That is pretty cheap. On a point of order, let me state to the Minister of Agriculture that if we were to stake our seats upon the mercy of the public at the present time, I would take my chances with his popularity in the country at this time.
I do not withdraw a statement I did not make. If you, Mr. Chairman, in your good judgment consider that by my saying I can visualize in the far distant future the possibilities of political corruption, that is a charge of corruption, I withdraw it. But I made no representation in this particular instance that there is any political corruption reported in the auditor general's report. I leave it to the committee if I did not say this,-I do not think he wants to do me an injustice, and I believe he misunderstood me-
I notice that the Minister of Justice says, "All right." I know he heard it the right way. I do not want to charge the minister with being hard of hearing; but with being too keen. It has not been my practice to charge corruption across the floor of the house, and I had no thought of charging corruption as such.
I wish to say that, in reading this further, I found that farmers were not required to make applications for assistance at all. I quote:
While section 5 of the act gives the power to make regulations to require farmers to furnish information and section 11 makes it an offence if any person falsely claims assistance, the farmers filed only acreage reports and the value of the certification to these reports was often negatived by changes unsigned by the farmers.
Under the act, farmers are paid awards when their yields are in excess of 12 bushels to the acre. . . .
That has been mentioned.
Awards have been made on summer-fallow acreage where in many cases the summer-fallow exceeds the seeded acreage. A limited test audit showed that of the total cultivated acreage approximately 35 per cent was in summer-fallow. In this respect, the levy on grain sold has no relationship to the award.
I merely wish to say, Mr. Chairman, that this was not the impression which was left in this house at the time the bill was passed.
That is to say, the levy is collected on grain harvested from 65 per cent of the acreage while the award is based on 100 per cent.
Awards have been made on the basis of wheat yields in districts where wheat represented but a small percentage of seeded acreage. In one town in Manitoba awards were paid on 113 cultivated acres, of which 25 acres were seeded to wheat. The act provides for regulations covering this feature, but no regulations have been made.
Payments have been made in many cases where the cultivated acreage was too small to put persons in the category of farmers. These cases ranged from 25 acres to 2 acres.
Payments have been made to persons who, in no sense, were grain farmers, i.e., persons who owned small plots and eked out a living by selling milk, cutting wood, et cetera.
My hon. friend says that the preachers could get the bonus. I should be glad to see some of them get the bonus if it is to be passed all round.
Farmers have received awards on dry land acreage while they may have garnered crops from irrigated lands so long as the latter did not exceed 300 acres.
Awards may be paid where hail is the cause of the low yield and consequently hail insurance is also payable.
Awards have been made covering land for which rent is paid from the Prairie Farm Rehabilitation Act vote. Under this arrangement the farmer is paid $5 an acre for land to be put in small plots and $1 an acre for other land.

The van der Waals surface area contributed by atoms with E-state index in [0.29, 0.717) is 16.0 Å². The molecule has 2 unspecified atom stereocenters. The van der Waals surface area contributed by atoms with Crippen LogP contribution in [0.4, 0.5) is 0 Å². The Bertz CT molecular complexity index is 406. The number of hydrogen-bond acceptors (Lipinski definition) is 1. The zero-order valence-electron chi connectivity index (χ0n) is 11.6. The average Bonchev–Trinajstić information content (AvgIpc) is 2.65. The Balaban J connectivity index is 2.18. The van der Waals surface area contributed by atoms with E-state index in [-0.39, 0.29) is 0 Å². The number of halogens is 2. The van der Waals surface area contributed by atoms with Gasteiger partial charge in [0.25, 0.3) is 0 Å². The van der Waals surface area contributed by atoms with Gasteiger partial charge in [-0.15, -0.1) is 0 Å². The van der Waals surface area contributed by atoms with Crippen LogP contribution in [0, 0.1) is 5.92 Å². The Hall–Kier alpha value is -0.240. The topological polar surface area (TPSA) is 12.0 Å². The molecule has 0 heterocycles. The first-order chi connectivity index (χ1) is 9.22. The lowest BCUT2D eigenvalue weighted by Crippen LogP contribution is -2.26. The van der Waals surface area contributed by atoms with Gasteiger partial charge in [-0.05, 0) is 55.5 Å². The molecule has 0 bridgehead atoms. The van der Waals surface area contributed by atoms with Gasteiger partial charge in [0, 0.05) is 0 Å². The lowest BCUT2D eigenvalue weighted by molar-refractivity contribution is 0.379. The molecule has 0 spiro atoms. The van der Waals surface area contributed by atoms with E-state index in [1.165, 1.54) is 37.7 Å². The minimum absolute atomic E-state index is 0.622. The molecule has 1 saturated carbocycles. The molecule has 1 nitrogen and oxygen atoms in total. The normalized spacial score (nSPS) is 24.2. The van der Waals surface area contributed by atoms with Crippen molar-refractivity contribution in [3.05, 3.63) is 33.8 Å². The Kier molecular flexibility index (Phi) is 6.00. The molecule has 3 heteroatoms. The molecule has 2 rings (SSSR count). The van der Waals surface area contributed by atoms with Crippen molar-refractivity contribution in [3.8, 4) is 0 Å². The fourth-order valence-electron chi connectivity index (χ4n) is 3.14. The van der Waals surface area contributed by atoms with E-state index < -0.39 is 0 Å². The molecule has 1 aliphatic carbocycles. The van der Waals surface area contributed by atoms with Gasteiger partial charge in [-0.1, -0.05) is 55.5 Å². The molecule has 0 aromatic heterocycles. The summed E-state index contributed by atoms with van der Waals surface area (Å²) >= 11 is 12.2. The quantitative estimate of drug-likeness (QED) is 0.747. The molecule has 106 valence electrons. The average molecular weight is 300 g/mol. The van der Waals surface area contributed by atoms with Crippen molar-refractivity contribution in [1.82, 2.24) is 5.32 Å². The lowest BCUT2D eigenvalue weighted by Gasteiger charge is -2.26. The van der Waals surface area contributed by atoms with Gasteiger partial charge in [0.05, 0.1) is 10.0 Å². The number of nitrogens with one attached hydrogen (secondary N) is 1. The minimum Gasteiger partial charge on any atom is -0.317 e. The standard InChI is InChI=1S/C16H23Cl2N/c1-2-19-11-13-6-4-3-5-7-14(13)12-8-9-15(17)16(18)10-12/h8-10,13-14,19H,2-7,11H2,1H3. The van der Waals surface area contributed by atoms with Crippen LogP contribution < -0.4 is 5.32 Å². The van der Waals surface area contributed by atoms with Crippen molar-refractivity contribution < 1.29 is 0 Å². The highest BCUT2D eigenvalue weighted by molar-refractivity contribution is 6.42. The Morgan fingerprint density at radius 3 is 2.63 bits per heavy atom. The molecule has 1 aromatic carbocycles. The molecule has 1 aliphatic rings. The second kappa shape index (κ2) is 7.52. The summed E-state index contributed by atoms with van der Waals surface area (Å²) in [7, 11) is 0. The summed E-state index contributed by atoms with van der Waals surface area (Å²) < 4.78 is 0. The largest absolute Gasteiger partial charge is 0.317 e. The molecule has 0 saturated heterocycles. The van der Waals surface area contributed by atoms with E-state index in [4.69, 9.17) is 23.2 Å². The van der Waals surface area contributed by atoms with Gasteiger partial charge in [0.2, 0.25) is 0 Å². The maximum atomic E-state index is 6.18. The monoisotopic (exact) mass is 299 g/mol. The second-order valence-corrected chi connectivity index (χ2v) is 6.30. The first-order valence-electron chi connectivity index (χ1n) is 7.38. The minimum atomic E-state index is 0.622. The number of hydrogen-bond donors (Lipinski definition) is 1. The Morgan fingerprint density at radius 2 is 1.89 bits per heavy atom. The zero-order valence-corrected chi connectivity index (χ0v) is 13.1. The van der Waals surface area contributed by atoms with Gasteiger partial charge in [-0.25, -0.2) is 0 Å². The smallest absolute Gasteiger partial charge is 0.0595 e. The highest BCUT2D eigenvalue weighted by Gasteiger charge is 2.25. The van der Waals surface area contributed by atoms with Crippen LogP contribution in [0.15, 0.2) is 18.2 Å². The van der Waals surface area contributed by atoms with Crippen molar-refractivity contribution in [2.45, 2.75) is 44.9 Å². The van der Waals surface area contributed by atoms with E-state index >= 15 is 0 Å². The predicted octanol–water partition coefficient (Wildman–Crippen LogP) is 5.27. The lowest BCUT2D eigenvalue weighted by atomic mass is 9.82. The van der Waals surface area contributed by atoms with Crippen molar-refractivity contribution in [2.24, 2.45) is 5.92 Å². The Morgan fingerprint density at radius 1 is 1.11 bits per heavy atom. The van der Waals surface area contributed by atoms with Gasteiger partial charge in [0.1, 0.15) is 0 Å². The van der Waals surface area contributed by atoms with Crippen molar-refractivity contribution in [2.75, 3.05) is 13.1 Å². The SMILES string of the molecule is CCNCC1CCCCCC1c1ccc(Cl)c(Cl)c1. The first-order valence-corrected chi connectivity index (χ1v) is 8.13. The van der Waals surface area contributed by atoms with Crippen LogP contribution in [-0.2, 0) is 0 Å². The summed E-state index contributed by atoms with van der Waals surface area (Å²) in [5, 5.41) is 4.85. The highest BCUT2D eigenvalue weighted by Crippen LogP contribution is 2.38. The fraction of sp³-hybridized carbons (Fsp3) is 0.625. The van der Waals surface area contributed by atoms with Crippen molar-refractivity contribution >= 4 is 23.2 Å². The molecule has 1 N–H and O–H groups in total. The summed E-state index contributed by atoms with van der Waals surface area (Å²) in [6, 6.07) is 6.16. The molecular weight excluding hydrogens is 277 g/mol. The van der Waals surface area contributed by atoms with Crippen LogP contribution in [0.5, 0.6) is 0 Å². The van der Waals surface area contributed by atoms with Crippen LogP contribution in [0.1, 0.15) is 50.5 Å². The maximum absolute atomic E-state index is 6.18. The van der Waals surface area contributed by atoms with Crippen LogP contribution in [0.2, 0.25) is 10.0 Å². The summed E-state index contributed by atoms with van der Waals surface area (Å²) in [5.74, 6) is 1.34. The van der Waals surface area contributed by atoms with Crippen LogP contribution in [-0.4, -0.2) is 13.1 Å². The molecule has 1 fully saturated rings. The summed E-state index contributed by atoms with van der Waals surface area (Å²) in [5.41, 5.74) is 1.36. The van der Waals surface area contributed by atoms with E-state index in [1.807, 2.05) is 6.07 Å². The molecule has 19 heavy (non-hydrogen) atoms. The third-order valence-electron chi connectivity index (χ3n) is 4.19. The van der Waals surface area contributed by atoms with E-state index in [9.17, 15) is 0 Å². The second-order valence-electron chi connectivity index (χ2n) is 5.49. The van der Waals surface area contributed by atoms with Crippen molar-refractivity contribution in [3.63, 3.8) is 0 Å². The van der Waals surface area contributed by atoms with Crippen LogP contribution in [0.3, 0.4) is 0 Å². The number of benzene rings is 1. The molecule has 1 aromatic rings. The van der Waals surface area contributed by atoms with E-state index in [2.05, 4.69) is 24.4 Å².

I remember that when that was up in the house I assumed it was for strip farming, to avoid drifting. This farmer was to be paid $5 an acre in those cases, and SI an acre for the larger areas. I remember that being discussed in this chamber. What do we find is happening under these regulations?
The farm is supervised by the department and the farmer retains his crop.
That, I assume, was under the regulations, and is quite justified. But in one case, $640 was paid under this arrangement for a section of land rented by the government, and the farmer was paid $500 because he did not grow any crop.
I point out these instances merely to indicate what can happen under this prescription which is now employed to cure the ills of the wheat farmers. Am I in order when I say that I can visualize the possibility of the greatest political racket which has ever been carried on in any part of Canada? Every other man is to be an inspector, with a long list of regulations. When we did have regulations, the minister had the power, he said, to do what he liked with them. When we had a committee to find out who was entitled to collect, he still had the power to pay, whether the man was a potato farmer, whether he sawed wood, whether he grew wheat, whether he got rent from the government, or whether he got hail insurance.
Thirty-five million dollars is a great deal of money, and we have no assurance that that is all; for this is the lowest possible estimate in order to put it through this house. It may go to seventy million dollars. The Lord only knows where it will go to. Somebody said that it should go to a hundred million dollars. Yes, probably you get so accustomed to taking it, you feel you had better keep it. I submit, however, that this kind of thing is no solution. It is a retrograde, defeatist type of policy. The kind of bonus that I suggest to my hon. friend is a bonus for the production of the highest class of products rather than a bonus for reduction and no production of anything, by summer-fallowing at $4 an acre. We find that summer-fallowing means the cultivation of fallow land before August 1, 1941, in such a way as to conserve soil moisture and prevent soil drifting. Is there an hon. member in this chamber who would rent a farm on a lease drawn up as loosely as that? What is to constitute a summer-fallow? Any one who has farmed knows what a summer-fallow is.